• The audit committee is the most common board committee to oversee cybersecurity risks, which ties in with other risks (e.g., legal and regulatory) that audit committees often oversee.
  • The compensation committee is the most common board committee to oversee human capital as well as diversity, equity and inclusion considerations. Moreover, to the extent that a public company has incorporated (or intends to incorporate) ESG factors into their management incentive compensation structure (as is becoming more common), this area of focus would be within the scope of the compensation committee’s responsibilities as well.

In sum, many factors influence the determination of which ESG topics should be overseen by particular board committees (and, possibly, whether a new board committee should be created to oversee certain ESG matters). However, two critical factors in most cases will be: (1) the amount of additional time that a board committee has to take on a new oversight responsibility; and (2) the existing subject matter responsibilities of a board committee and the expertise and experience of the board members currently serving on such board committee.

Consider Interplay with Other Public Company Documents

In addition to assessing board oversight of ESG considerations from a governance perspective and proxy statement disclosure considerations in connection therewith, public companies should ensure that the disclosures in their corporate governance documents (board committee charters, corporate governance guidelines, etc.) are consistent with board and board committee oversight of ESG risk as a matter of practice, and that such corporate governance document disclosures are up-to-date (and neither overinclusive nor underinclusive). In particular, given the rapid evolution of board oversight processes with respect to ESG matters, it is not unusual for board committee charters of public companies to not have been fully updated to reflect ESG matters that a particular board committee is now overseeing.

Moreover, in some cases where public companies have allocated a significant amount of ESG responsibility to a particular standing board committee, public companies have renamed such board committee to reflect such oversight responsibility (e.g., the “Corporate Governance, ESG and Sustainability Committee”). Relatedly, public companies should review any discussion of board and board committee ESG oversight included in their corporate responsibility/sustainability report to ensure that such discussion is both up-to-date and consistent with the disclosure of such oversight outlined in their proxy statements and corporate governance documents.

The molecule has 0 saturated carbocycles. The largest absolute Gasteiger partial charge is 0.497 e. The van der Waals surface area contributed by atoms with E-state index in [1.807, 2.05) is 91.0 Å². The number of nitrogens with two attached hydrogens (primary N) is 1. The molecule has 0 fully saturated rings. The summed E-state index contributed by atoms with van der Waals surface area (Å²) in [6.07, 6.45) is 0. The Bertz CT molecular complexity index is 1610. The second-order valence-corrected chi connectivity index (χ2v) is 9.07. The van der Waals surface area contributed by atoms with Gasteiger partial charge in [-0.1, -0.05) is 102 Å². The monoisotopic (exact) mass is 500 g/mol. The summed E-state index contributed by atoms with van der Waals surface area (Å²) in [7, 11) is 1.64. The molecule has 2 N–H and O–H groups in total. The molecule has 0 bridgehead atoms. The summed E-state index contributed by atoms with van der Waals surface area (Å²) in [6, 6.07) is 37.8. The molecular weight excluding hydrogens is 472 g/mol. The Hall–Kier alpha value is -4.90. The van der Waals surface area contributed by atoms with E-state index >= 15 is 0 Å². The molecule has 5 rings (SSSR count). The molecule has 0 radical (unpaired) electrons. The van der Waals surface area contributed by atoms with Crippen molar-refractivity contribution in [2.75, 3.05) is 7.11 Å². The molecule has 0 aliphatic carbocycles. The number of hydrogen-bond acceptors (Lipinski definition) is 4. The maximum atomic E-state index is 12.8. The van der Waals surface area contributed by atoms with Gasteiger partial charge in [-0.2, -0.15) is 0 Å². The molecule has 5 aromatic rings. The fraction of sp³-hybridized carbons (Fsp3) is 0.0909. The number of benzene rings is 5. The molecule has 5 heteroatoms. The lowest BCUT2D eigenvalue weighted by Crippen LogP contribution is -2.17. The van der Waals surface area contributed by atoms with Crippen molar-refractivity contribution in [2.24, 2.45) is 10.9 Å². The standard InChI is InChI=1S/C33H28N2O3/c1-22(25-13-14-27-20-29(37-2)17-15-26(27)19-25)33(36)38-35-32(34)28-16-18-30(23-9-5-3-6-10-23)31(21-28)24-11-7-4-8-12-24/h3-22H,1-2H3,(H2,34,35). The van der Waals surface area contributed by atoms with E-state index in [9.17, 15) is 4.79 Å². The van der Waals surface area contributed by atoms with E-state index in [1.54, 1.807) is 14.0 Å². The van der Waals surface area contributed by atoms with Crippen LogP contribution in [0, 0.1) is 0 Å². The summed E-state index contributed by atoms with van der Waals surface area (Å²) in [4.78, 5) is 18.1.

If you have any questions regarding any of the topics covered in this blog post, please feel free to email the author directly or, if applicable, contact your primary Bass, Berry & Sims relationship attorney.

About the Bass, Berry & Sims Corporate & Securities Practice

Public and private companies of all sizes across a variety of industries turn to Bass, Berry & Sims for counsel on a wide range of corporate matters, including mergers, acquisitions and dispositions; capital markets transactions; executive compensation issues; corporate governance; and shareholder activism. We serve as corporate and securities counsel to approximately 35 public companies and have counseled on 150 deals ranging in size from $20 million to more than $15 billion over the past two years. Click here to learn more about the Corporate & Securities Practice at Bass, Berry & Sims.